Isn’t current oversight enough? I ask Atay, who laughs. “The mongoose is in charge of the chicken coop!” He cites examples of conflicts of interest, such as President Obama’s appointment of Michael Taylor as senior advisor to the EPA — he’s the former vice president of public policy at Monsanto. Atay’s suspicions of corruption aside, government regulatory agencies are undeniably overwhelmed. They’ve all suffered steep budget cuts over the years. As a result, they often fall far short of their own mandates. A Civil Beat article published November 17, 2014, revealed that the state’s five pesticide inspectors struggle under a backlog of cases. In 2013, officials managed to investigate only seven of seventy-two possible pesticide violations on Kaua‘i alone.
The FDA, which monitors what we consume, isn’t performing any better. Last November, the Government Accountability Office reported that in 2012, the FDA tested less than 1 percent of domestic fruits and vegetables for pesticide contamination. Furthermore, the agency doesn’t test for several of the most widely used chemicals, including glyphosate. As Ness says, anti-GMO activists might not be the most articulate, but they have valid concerns.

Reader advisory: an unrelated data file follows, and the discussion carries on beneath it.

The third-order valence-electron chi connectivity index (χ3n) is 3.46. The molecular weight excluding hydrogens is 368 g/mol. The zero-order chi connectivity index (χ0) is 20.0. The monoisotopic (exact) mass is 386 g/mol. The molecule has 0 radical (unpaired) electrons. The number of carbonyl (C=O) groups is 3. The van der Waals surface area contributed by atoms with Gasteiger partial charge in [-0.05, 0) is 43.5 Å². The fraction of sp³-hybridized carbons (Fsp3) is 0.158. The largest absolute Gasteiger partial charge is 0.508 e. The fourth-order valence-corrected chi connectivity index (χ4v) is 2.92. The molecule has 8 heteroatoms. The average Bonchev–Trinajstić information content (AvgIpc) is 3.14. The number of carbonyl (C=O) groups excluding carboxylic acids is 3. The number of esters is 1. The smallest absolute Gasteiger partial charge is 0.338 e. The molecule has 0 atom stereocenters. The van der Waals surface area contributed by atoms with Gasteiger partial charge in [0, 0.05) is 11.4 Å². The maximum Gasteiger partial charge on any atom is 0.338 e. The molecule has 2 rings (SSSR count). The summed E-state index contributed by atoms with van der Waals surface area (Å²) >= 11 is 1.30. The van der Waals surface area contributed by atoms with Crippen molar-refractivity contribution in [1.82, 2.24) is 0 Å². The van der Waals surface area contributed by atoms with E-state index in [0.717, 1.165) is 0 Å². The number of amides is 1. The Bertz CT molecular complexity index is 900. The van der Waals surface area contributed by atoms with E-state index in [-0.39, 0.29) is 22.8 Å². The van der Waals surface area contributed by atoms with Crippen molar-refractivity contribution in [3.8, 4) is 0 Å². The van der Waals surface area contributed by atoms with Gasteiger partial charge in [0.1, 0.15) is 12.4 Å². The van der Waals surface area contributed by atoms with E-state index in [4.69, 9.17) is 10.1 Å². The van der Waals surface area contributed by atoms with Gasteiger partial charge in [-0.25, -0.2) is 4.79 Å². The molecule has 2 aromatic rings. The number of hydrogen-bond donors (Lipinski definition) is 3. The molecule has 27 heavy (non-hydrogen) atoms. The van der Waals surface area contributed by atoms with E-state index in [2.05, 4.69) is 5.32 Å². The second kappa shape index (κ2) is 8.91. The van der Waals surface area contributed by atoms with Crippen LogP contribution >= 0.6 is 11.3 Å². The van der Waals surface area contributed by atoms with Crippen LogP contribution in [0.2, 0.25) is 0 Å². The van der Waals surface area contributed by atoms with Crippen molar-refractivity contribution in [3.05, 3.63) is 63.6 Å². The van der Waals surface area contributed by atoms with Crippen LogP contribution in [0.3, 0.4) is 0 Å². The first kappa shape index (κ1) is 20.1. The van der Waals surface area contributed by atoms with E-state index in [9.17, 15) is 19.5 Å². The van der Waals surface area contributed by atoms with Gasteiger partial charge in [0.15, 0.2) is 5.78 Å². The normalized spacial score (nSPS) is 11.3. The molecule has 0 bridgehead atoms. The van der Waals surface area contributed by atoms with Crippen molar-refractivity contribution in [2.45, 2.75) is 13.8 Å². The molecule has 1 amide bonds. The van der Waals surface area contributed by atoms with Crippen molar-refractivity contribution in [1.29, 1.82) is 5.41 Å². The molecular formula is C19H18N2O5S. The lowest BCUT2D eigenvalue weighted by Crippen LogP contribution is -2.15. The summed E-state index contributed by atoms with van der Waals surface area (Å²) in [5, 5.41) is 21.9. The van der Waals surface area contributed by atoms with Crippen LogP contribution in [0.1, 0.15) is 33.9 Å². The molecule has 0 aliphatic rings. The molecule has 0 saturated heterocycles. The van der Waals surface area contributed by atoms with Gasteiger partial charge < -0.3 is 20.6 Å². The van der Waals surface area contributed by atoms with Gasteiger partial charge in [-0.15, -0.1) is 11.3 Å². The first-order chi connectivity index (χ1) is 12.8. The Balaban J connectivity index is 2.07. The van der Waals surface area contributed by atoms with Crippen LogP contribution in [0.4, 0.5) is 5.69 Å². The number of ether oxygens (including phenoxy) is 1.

Meanwhile, Monsanto asserts a commitment to transparency. “We don’t have anything to hide,” say Stoltzfus. “We grow corn here. We wish people would take advantage of the opportunity to learn more about what we do.”
Back at the university, Irwin urges people to educate themselves. She’s discouraged by what she views as a growing anti-science sentiment, even on her own campus. People conflate GMOs with pesticide use, and the science of genetic engineering with industry. They’re not the same, she says. Biotechnology exists outside of the big companies. In universities and labs worldwide, her colleagues are working on exciting projects without industry ties: tobacco plants that can grow Ebola vaccines, American chestnut trees engineered to resist blight, and drought-tolerant crops that can feed sub-Saharan Africa.
The GMO debate invariably touches on issues bigger than biotechnology; it’s an ideological tug-of-war over industrial agriculture, patent rights, and the future of food. Some, like Stoltzfus, believe that large-scale farming is necessary to feed an increasingly hot and hungry world. Others disagree, noting that industrial agriculture has ushered in factory farming and processed ingredients so divorced from their origin that they no longer resemble food. Meanwhile, according to the USDA, 40 percent of what U.S. farmers produce ends up in landfills. Merely producing more isn’t the answer.